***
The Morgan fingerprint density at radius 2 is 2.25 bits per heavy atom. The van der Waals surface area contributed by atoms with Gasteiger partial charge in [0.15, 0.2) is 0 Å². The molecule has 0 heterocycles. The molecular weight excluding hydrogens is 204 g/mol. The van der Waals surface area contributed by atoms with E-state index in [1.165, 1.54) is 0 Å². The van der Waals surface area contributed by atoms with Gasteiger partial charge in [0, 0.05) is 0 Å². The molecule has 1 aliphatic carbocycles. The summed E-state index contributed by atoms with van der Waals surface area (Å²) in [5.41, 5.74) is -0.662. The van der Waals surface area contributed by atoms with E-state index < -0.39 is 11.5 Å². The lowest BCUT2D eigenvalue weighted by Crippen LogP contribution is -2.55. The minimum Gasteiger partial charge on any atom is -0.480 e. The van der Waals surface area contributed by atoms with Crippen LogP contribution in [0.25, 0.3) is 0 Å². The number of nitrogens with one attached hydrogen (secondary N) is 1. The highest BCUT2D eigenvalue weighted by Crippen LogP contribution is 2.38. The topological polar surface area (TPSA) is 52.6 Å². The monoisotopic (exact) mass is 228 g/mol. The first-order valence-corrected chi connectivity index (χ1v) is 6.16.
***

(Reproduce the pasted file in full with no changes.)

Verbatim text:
The Morgan fingerprint density at radius 2 is 2.25 bits per heavy atom. The van der Waals surface area contributed by atoms with Gasteiger partial charge in [0.15, 0.2) is 0 Å². The molecule has 0 heterocycles. The molecular weight excluding hydrogens is 204 g/mol. The van der Waals surface area contributed by atoms with E-state index in [1.165, 1.54) is 0 Å². The van der Waals surface area contributed by atoms with Gasteiger partial charge in [0, 0.05) is 0 Å². The molecule has 1 aliphatic carbocycles. The summed E-state index contributed by atoms with van der Waals surface area (Å²) in [5.41, 5.74) is -0.662. The van der Waals surface area contributed by atoms with E-state index < -0.39 is 11.5 Å². The lowest BCUT2D eigenvalue weighted by Crippen LogP contribution is -2.55. The minimum Gasteiger partial charge on any atom is -0.480 e. The van der Waals surface area contributed by atoms with Crippen LogP contribution in [0.25, 0.3) is 0 Å². The number of nitrogens with one attached hydrogen (secondary N) is 1. The highest BCUT2D eigenvalue weighted by Crippen LogP contribution is 2.38. The topological polar surface area (TPSA) is 52.6 Å². The monoisotopic (exact) mass is 228 g/mol. The first-order valence-corrected chi connectivity index (χ1v) is 6.16.